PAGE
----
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Clem Tillion: Alaska's oil should not be its only future

Clem Tillion
OPINION: If Alaska maximizes the returns on our commonly owned resources, and manages them well, the state has a great future. Pictured, left to right: Pres. Dwight Eisenhower, Alaska Territorial Gov. Mike Stepovich, and Secretary of the Interior Fred Seaton, gathered around an Anchorage Times that announces Alaska's admission to the union. July 1, 1958. Candace Waugmaman Collection, UAF-2006-154-8, Archives, University of Alaska Fairbanks (cropped)

I did not intend to say much on the subject of Ballot Measure 1, but when I received a call from a TV reporter who was looking for an old-timer who was voting no, all I could say was, "Keep looking!" I, for one, am a yes vote. This is not to say ACES should not be looked at by the lawmakers. It's sloppy in spots, but I hardly think giving our resources away is the way to solve the problem.

When I ran for the Legislature back in 1962, oil only paid a 1 percent royalty. The first big find at Swanson River on the Kenai Peninsula did not return enough to the state to pave the North Road from Kenai out to Swanson River. It did make millionaires of several people, and this I do not object to, for those who put their money on the line and win should get a fair reward.

The thing that seems to be overlooked here is that Alaska is the only land grant state in the union. Other states have land grant colleges, but we received 100 million acres in addition to the 3 million we were first offered at statehood to enable us as a people to go out and, in Alaska's name, pick the land and its subsurface wealth to help sustain this vast area with so few people.

Bill Egan was our first governor, and he sent his Commissioner of Natural Resources Phil Holdsworth, out to pick the land that was to give Alaska a chance. He selected Prudhoe Bay among many other spots.

Our first big fight in the Legislature was to raise from 1 percent to 12.5 percent the royalty on all Alaska oil. It was a bitter fight. However, enough rebels on both side of the aisle were determined to not only raise the royalty but insist that on top of the people's share, there should be enough tax to cover the cost of roads, sewer, police, and fire needed in the areas being developed. Some said the industry would leave, but what we asked for was no larger a share than a Texas rancher demanded on the land he owned. It was in place when the leases were granted for Prudhoe and our first $900-million windfall came to the state.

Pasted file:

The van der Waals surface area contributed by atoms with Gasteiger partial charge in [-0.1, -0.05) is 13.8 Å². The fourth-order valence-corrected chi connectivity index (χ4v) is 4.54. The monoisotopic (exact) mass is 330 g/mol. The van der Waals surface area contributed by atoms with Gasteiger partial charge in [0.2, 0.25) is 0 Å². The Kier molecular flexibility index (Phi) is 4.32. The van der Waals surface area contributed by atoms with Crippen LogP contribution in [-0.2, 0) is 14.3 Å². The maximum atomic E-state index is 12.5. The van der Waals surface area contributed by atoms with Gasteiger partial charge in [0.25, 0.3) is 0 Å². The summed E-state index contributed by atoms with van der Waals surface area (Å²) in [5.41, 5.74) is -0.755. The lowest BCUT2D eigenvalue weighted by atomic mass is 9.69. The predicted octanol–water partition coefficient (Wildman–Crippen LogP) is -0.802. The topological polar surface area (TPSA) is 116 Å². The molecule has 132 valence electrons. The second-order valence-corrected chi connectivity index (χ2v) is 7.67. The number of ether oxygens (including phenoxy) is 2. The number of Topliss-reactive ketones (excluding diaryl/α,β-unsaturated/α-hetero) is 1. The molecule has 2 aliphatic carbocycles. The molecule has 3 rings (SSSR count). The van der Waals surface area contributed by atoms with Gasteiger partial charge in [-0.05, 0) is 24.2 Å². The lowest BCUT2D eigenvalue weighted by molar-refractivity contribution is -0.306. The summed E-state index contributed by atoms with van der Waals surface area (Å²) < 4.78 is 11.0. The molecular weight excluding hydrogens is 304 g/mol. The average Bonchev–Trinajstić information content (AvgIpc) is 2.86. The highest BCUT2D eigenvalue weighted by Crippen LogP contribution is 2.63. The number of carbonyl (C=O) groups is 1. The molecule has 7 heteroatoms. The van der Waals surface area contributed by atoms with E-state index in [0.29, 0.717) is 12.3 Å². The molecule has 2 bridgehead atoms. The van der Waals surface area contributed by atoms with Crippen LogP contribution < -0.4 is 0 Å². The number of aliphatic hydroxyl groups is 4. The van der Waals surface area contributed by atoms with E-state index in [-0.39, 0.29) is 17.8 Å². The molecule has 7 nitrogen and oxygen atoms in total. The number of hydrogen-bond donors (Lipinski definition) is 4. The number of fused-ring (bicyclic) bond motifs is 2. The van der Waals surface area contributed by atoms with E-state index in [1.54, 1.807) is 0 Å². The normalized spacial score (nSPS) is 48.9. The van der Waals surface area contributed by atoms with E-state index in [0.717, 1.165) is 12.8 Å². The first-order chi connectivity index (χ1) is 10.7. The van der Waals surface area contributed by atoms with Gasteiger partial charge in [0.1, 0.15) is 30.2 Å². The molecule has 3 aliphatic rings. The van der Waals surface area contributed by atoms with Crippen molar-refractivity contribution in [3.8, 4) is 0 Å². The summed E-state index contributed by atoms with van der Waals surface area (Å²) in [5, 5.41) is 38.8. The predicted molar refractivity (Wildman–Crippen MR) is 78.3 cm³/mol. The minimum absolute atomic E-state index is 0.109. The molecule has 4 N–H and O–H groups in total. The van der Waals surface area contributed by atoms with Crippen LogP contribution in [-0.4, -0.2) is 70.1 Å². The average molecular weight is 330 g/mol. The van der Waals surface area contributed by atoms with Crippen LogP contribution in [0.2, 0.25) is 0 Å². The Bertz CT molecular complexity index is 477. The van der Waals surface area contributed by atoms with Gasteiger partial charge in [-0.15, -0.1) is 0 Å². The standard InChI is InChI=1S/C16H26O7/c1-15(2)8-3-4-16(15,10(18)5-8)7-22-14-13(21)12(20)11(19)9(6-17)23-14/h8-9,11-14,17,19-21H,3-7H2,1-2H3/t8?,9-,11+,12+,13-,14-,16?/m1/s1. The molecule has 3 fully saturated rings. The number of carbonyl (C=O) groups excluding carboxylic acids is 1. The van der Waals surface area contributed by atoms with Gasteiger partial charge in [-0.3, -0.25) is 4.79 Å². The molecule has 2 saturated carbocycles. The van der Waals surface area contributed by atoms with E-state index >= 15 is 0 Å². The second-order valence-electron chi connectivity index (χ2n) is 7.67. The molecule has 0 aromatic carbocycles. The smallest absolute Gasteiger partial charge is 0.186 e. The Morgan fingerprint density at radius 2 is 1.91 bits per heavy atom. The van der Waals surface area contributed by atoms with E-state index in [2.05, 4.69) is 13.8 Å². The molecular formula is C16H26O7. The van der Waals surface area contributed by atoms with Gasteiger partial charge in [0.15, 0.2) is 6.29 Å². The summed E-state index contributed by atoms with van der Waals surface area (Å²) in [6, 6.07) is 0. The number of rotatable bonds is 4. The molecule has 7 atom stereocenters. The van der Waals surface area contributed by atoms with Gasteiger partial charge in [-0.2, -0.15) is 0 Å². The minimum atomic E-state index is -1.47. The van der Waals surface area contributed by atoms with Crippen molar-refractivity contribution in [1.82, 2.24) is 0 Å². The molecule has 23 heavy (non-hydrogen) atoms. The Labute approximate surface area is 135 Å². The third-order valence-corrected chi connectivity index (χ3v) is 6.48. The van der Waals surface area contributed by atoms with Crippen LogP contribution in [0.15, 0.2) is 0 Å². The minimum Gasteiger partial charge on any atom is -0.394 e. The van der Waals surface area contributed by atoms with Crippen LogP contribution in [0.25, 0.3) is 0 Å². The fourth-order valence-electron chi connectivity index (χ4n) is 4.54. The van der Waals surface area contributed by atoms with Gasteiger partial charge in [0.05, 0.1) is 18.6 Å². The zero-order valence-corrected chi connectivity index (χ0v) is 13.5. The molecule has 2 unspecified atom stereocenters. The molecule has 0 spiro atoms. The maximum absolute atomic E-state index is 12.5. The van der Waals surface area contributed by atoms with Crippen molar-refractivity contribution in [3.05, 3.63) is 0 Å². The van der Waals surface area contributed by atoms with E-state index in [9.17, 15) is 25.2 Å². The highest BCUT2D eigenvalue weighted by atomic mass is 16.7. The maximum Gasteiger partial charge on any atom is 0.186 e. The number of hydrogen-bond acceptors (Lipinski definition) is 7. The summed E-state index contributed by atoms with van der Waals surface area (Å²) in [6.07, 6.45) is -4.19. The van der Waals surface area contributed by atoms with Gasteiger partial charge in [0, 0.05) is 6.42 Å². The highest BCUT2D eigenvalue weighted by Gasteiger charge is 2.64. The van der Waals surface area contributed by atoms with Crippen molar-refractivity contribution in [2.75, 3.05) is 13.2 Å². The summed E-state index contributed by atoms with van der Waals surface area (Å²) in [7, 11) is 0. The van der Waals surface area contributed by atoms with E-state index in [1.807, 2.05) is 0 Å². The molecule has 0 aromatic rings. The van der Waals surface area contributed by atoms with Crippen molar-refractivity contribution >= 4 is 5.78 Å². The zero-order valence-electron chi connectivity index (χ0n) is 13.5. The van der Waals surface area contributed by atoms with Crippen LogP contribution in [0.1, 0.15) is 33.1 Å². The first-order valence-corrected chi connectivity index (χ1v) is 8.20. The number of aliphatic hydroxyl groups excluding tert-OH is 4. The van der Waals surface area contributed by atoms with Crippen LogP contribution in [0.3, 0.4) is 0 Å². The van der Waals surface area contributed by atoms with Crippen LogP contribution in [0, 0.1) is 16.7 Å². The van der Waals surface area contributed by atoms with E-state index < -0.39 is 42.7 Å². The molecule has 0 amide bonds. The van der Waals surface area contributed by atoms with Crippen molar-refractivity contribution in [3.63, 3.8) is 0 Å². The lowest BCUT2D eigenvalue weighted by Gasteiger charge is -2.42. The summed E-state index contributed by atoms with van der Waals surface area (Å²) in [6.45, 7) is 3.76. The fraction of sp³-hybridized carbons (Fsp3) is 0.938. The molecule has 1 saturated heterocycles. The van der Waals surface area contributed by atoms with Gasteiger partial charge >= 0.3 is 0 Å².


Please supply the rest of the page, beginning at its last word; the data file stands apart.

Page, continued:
When the Legislature next met, we hired Walter Levy, a well-known oilman, to give us advice. He first asked a question, "If all oil stopped tomorrow and never another drop came, would you be better or worse off than before oil came? If the answer was worse off, you are doing something wrong." He went on to say, "Oil by its very nature is but an enclave within your state. To consider it part of your long-range economy is to court disaster. A hundred years from now the only person to see Prudhoe Bay will be an Eskimo looking for a caribou."

If we maximize the returns from our resources and manage them well, Alaska has a great future. Some of the bureaucratic stumbling blocks we burden all our business with are more counterproductive. Some are more harassment than regulation. This is what we should be addressing; not giving our children's inheritance away. For those of us whose families have a lifetime commitment to Alaska, we feel yes is the only vote.

Clem Tillion is a retired commercial fisherman and a nine-term former Alaska state legislator. He lives in Halibut Cove, near Homer.

The views expressed here are the writer's own and are not necessarily endorsed by Alaska Dispatch News, which welcomes a broad range of viewpoints. To submit a piece for consideration, email commentary(at)alaskadispatch.com.